# Proper Tail Recursion  wiki

Lua 5.0 implements proper tail recursion . It means that for a special pattern of function calls, an optimization is done to save resources, namely the stack. This pattern is so that every time a function ends by returning the value of a function (including a recursive calls), the current stack frame is reused without need for consumption of stack resources. In pseudo code

```function f(args)
...
return g(args2)
end
```

Sometimes recursive functions can rewritten so that they are made into tail recursive versions. For example, the usual definition of the factorial function would leads us to:

```function fact(n) if (n==0) then return 1 else return n*fact(n-1) end end
```

which is not tail recursion, because the last computation to do is the product of `n` and `fact(n-1)`. But the following is

```function factt(n) return fact_(n, 1) end

function fact_(n, ans) if (n==0) then return ans else return fact_(n-1, n*ans) end end
```

The results of the two definitions are rigorously the same, given the same arguments.

```> = fact(5)
120
> = factt(5)
120
```
But the situation is different behind the scenes. We can raise this difference if we use the functions the way they were not designed to be. The naive implementations above only work for positive integers. They are expected to stray into infinite recursion if given negative or fractional results.

If we do `fact(-1)` we end with a stack overflow message:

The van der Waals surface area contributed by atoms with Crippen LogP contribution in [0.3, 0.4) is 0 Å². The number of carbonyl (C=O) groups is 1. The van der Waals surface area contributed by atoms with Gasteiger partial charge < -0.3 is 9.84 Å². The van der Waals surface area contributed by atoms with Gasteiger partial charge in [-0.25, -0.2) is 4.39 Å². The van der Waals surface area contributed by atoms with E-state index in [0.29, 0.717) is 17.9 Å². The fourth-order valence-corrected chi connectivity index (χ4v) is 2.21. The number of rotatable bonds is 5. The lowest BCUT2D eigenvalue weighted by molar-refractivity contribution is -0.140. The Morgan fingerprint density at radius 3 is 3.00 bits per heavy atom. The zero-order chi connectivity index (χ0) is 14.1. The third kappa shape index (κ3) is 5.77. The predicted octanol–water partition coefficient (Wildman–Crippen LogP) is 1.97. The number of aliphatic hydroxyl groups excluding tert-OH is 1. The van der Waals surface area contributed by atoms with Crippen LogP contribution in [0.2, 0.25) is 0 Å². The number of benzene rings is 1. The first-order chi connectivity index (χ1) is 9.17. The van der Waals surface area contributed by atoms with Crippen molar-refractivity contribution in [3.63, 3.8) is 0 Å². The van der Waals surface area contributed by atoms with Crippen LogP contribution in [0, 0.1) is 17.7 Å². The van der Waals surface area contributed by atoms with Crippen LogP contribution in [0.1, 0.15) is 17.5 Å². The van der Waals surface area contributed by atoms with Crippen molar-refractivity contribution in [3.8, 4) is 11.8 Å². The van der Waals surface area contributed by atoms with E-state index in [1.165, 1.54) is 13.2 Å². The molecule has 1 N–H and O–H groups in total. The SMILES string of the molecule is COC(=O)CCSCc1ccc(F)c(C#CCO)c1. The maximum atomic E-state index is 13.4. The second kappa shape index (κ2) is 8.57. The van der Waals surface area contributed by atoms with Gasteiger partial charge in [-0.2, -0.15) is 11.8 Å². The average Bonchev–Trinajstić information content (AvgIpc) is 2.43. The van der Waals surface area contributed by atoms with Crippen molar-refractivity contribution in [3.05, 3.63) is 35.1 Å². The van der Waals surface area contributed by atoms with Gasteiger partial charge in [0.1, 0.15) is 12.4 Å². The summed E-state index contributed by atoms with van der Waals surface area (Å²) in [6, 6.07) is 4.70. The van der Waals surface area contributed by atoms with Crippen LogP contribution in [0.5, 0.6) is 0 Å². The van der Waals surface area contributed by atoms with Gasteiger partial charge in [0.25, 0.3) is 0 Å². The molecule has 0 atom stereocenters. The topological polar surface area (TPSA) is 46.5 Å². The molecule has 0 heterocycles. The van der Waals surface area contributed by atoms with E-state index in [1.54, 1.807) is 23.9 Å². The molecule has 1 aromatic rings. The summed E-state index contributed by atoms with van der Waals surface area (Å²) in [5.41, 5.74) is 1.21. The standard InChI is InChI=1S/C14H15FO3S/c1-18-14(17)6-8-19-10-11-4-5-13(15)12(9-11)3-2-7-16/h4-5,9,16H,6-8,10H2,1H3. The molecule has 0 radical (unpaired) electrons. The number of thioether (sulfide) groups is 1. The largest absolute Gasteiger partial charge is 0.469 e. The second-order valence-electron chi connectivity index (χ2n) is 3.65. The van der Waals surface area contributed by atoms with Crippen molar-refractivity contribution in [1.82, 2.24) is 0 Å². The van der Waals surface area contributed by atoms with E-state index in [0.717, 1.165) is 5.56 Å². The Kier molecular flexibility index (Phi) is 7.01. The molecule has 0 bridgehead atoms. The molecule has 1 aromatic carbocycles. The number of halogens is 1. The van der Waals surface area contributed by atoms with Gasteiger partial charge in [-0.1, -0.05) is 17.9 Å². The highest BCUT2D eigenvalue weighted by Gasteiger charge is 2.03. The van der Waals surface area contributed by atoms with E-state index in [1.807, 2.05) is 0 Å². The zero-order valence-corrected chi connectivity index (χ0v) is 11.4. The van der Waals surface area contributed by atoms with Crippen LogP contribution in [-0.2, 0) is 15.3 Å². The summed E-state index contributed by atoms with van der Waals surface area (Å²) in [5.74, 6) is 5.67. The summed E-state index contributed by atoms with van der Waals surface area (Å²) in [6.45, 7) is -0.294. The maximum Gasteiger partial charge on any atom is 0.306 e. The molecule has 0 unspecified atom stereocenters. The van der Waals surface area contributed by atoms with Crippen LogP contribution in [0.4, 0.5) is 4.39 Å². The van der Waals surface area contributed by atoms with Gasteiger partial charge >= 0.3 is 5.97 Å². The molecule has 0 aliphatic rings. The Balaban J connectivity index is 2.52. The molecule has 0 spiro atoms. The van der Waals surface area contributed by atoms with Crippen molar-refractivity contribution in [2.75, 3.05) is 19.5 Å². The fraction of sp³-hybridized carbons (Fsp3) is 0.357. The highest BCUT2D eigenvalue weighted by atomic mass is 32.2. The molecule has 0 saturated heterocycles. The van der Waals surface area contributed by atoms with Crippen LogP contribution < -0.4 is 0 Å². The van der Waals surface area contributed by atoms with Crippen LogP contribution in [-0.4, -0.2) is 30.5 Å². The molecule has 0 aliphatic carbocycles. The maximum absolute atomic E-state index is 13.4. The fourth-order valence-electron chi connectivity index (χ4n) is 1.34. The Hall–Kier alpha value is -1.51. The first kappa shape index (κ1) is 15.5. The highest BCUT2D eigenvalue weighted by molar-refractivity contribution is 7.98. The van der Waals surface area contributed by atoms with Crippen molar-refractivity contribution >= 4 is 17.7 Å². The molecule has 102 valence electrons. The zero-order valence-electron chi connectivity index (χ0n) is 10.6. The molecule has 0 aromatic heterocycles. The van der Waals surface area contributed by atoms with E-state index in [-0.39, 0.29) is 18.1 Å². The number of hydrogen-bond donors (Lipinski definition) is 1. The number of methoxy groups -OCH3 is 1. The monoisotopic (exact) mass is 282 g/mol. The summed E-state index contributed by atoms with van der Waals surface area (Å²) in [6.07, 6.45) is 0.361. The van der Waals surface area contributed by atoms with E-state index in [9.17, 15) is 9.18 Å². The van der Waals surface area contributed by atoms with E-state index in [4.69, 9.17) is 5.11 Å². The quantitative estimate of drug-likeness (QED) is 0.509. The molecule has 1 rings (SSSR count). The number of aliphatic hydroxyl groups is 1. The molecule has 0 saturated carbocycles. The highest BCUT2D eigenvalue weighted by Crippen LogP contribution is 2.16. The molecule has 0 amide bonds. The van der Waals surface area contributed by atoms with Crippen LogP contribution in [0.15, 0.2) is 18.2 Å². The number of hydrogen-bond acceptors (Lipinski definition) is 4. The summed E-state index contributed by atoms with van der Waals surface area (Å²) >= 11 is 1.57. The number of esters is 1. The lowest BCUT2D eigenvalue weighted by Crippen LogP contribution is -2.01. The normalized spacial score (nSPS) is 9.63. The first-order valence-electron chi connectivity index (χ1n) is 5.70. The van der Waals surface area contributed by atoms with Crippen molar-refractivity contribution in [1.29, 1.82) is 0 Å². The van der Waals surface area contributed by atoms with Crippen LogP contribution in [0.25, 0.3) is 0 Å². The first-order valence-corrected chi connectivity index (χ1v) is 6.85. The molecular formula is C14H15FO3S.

```> = fact(-1)
stdin:1: stack overflow
stack traceback:
stdin:1: in function `fact'
stdin:1: in function `fact'
...
stdin:1: in function `fact'
(tail call): ?
[C]: ?
```
On the other hand, if we invoke `factt(-1)`, it never returns (which is more akin to the mathematical analysis of the function body).

Proper tail recursion is about economy, which is very important for the kind of applications Lua is intented to. As an optimization, debugging is made harder as reconstruction of call traces are impossible.

Every time a language specification says that proper tail recursion is implemented, it means a promise that the stack will not be wasted in the special case of tail function calls. It is a contract for quality that language designers offer for users. It is largely usual in the computer science world: languages like Scheme, Perl, Forth also do this. Complain if your favourite programming language does not.

This is a starting text. It is meant to illustrate the feature as a Lua feature and may be mentioned in the function call tutorial.

RecentChanges · preferences
edit · history
Last edited November 17, 2003 1:52 am GMT (diff)